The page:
I never quite realized just how similar the anatomy of humans and swine are. This is why biosecurity is so important when it comes to raising pork. There is a strict shower in, shower out policy in all barns that everyone must follow. We had to take a full shower upon arrival at the barn, change into clean coveralls and boots, and then shower again before leaving the barn. This is not only to protect the pigs, but also ourselves and other people due to that extreme similarity between us.
We also learned about the We Care initiative, which is a joint effort between the National Pork Board and NPPC, as well as state organizations. It promotes practicing farming in a responsible way. The initiative encourages the farmers to always use best practices when raising their pigs and it's also a promise to the public that our country’s pig farmers are committed to responsible and ethical animal agriculture.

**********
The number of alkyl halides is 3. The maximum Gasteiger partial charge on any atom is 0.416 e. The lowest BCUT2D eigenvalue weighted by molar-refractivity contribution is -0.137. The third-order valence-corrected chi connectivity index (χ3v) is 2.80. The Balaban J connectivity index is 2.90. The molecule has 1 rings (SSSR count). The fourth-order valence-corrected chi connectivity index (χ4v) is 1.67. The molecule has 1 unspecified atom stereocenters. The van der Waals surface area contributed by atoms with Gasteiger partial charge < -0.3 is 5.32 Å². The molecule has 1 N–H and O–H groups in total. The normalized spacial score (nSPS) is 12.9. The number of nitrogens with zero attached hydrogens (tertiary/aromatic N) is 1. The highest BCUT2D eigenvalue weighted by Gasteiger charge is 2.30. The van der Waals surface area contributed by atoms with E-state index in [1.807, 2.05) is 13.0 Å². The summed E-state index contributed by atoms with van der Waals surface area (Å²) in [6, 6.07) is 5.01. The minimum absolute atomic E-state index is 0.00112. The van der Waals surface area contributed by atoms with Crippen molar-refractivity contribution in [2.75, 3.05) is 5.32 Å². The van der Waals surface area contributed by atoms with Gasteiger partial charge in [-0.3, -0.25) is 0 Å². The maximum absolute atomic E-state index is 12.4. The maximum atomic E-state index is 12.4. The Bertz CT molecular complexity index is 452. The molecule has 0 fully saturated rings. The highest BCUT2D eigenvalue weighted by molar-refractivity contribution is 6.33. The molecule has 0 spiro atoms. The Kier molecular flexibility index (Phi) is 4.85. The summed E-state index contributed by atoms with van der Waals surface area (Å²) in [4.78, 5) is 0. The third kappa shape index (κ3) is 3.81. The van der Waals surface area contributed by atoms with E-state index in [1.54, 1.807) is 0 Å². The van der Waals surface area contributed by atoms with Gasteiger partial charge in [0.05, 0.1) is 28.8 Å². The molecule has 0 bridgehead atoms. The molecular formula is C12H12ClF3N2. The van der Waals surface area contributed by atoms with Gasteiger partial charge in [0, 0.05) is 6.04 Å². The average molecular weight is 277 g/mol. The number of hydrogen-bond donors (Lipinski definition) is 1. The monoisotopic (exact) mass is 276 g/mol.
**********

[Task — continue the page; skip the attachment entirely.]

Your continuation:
Pig farming is also very sustainability focused. Manure from pig farms is moved to a lagoon where it is broken down and used as fertilizer on neighboring farms’ crops. Those crops are then harvested to help feed the pigs, so it’s a great sustainable circle. At dinner, I was chatting with Jan Archer, who uses her pigs’ manure to fertilize the hay they also grow on the farm. That hay gets sold to the goat farm down the road, who make goat cheese, and repurpose the whey for food for Jan’s pigs. Another sustainable practice is that the pork industry utilizes the whole pig during processing. The parts of the pig that are not popular here in America get shipped to countries, like Mexico and China.
It was a whirlwind of a trip, but it was such a great learning experience! Not only did I get to connect with amazing dietitians, but I can now confidently support commercial pig farming, the safety and quality of the pork I’m buying, and all the benefits it brings to our food industry and local North Carolina economy. The pork industry employs 46,000 people in North Carolina and more than 80% of hog farms are locally owned and operated by North Carolina families. These farmers take great pride in their work and truly care about the wellbeing of their animals and the impact they make on so many hungry people across the country.
Hey everyone! I'm Emily - a Registered Dietitian & food lover! I love sharing simple, tasty recipes & mindful nutrition tips here on my blog. You can browse my site for other services I offer & learn how to work with me.